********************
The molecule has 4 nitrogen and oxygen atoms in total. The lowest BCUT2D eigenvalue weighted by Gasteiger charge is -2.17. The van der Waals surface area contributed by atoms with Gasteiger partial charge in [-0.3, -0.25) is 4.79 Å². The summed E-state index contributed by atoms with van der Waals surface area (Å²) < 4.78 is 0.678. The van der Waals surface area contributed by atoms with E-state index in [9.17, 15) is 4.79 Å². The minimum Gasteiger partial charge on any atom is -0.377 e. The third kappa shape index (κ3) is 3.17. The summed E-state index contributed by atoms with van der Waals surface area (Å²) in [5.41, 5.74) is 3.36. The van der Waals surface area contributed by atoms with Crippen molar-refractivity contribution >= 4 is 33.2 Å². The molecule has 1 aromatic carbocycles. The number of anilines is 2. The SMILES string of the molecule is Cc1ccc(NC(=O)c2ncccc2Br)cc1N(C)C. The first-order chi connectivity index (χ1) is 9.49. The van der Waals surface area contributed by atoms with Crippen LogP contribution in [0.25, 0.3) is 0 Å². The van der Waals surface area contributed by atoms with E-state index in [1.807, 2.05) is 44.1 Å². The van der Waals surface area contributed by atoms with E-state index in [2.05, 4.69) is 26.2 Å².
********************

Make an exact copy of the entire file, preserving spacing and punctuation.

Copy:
The molecule has 4 nitrogen and oxygen atoms in total. The lowest BCUT2D eigenvalue weighted by Gasteiger charge is -2.17. The van der Waals surface area contributed by atoms with Gasteiger partial charge in [-0.3, -0.25) is 4.79 Å². The summed E-state index contributed by atoms with van der Waals surface area (Å²) < 4.78 is 0.678. The van der Waals surface area contributed by atoms with E-state index in [9.17, 15) is 4.79 Å². The minimum Gasteiger partial charge on any atom is -0.377 e. The third kappa shape index (κ3) is 3.17. The summed E-state index contributed by atoms with van der Waals surface area (Å²) in [5.41, 5.74) is 3.36. The van der Waals surface area contributed by atoms with Crippen molar-refractivity contribution >= 4 is 33.2 Å². The molecule has 1 aromatic carbocycles. The number of anilines is 2. The SMILES string of the molecule is Cc1ccc(NC(=O)c2ncccc2Br)cc1N(C)C. The first-order chi connectivity index (χ1) is 9.49. The van der Waals surface area contributed by atoms with Crippen LogP contribution in [0.25, 0.3) is 0 Å². The van der Waals surface area contributed by atoms with E-state index in [1.807, 2.05) is 44.1 Å². The van der Waals surface area contributed by atoms with E-state index in [2.05, 4.69) is 26.2 Å².